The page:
24/07/2013 07:57 BST | Updated 22/09/2013 06:12 BST

The Month of Ramadan and its' Lasting Impact


"What! Not even water?"

Has often been the shocked reply for many Muslims, to the statement that you are abstaining from food and drink sunrise till sunset, for the month of Ramadan.

But it could be said that many across Britain have gleaned some understanding of this month of spirituality, exclusive to Muslims. That it's a bit similar to the Christian month of Lent (but more strict), it's a month of understanding how poor people feel, it is a month of increasing spirituality. These are all ways that Ramadan is often understood.

Channel 4 is dedicating daily programming time this year to Ramadan, where selected Muslims have been sharing their experiences of the month. It has emphasised the great spirituality of this month and the personal relationship Ramadan aids in building with God.

But there is one aspect of Ramadan that is not in the spotlight as much, and it is this aspect which is crucial for the lives of Muslims, post-Ramadan.

The actual verse of the Quran which makes fasting an obligation for Muslims is translated as this:

"Fasting as been prescribed upon you, as it was prescribed on those before you, so that you may gain consciousness [of God]" Chapter 2: 183

The word used to describe consciousness of God, taqwa, is difficult to translate into English but broadly means having consciousness and fear of God in your life. It isn't a term that just describes the spirituality created in the ritual actions of prayer and fasting - Understanding this term taqwa, gives spirituality in Islam a different meaning.

This verse of the Quran therefore defines the spiritual retreat of Ramadan as having wider purpose - And that is to recharge the spirituality and rememberance of God in all actions Muslims carry out in life. And this, has a profound impact not just on individuals but also society. Society becomes in need of Ramadan.

It is this heightened consciousness of God which urges Muslims to be moral and do what is right, even if no one is watching them as they are aware God is watching them. So although looking after elderly parents may at times be taxing and seen as a nuisance, Muslims seek to please Allah by not only looking after them, but even be mindful in the way they speak to them - As God in the Quran orders to not even snap at them. It is this taqwa which imbibes the Islamic view that all women are an honour to be respected and protected, and to not treat them in this manner is displeasing God. Thus before any rape laws or sexual harassment laws come in, taqwa puts men into line.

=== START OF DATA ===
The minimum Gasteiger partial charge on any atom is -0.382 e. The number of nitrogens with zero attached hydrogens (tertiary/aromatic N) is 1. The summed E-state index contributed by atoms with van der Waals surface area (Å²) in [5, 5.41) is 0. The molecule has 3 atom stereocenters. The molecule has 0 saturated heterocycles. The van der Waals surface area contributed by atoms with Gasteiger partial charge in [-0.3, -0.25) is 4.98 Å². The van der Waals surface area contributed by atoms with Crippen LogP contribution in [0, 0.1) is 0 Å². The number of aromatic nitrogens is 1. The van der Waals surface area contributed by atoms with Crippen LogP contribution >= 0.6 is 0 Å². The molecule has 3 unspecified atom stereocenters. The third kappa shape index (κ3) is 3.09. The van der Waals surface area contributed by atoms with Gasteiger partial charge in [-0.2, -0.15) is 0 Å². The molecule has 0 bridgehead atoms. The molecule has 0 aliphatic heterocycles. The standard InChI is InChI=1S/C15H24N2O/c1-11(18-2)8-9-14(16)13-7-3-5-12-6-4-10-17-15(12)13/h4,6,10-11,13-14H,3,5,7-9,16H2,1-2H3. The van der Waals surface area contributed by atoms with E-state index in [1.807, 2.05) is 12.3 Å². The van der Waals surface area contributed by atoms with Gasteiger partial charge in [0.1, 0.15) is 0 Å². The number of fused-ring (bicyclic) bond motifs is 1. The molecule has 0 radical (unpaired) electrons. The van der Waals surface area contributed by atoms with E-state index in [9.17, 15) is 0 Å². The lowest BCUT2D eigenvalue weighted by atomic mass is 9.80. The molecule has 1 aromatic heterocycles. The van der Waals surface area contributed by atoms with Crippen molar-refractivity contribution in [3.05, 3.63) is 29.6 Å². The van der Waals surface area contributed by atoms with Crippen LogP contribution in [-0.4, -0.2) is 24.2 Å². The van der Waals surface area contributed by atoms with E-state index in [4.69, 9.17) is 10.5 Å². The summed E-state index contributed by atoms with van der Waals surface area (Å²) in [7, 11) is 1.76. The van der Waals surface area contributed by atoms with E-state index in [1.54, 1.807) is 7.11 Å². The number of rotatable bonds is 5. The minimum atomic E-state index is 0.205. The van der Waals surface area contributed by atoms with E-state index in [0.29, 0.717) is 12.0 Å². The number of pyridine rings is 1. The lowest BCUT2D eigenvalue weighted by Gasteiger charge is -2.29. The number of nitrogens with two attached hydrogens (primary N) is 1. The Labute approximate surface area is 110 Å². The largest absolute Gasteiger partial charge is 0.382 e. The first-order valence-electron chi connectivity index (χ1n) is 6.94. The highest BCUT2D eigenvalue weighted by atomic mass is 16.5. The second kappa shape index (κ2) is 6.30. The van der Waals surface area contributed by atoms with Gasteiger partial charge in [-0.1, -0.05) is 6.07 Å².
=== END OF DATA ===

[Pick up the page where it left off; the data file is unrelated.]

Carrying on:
Whether you are an influential banker, or claiming a benefit, the mentality of taqwa is the first form of police which limits you in sticking to being honest and truthful, as you seek to not wrong God before you even think about wronging the State.

It was what made the third ruler of Islam Umar Ibn Al Khattab as the single ruler of a state which spanned the vast Arab world, to roam the streets at night and sleep in doorways of public buildings, looking for the citizens whom he may not have met the needs of. It was having consciousness of God, and the fear of being accounted by Him which drove him to go above and beyond simply enacting laws.

Indeed Ramadan, has clearly not made all Muslims crime-free. However it is important to understand that the idea of fasting in Ramadan was actually introduced to the Prophet Muhammad (Peace be upon him) in a society where the entire society thought in this manner and held the same views. Islam has views and rulings on every aspect of life, so this renewed taqwa through Ramadan was vital throughout Islamic history to ensure first and foremost people self regulated themselves to create a healthy and harmonious society.

Today Muslims live in a society where consciousness of God is predominantly relegated to the private sphere, where religion usually is placed. Making the actions of life, family to work, social interactions to politics; aspects for individuals to decide how best to do, assuming their individual moral quality will drive them to do good.

Furthermore, living in a society whose Prime Minister talks about 'Broken Britain', of absent fathers becoming an increasing problem, of fraud from top bankers to benefit thieving being a problem that needs scrutinising, perhaps it's worth stripping back the discussion to the level of values and reflect upon what a consciousness of a Higher Being could really provide society.

The recent report that Muslims are officially the highest charity givers of the UK itself makes one question what is unique about this community to achieve this result of such humanitarian and moral behaviour. And it is this discussion which will transcend the "What! Not even water?" responses, to let's talk wider, about values.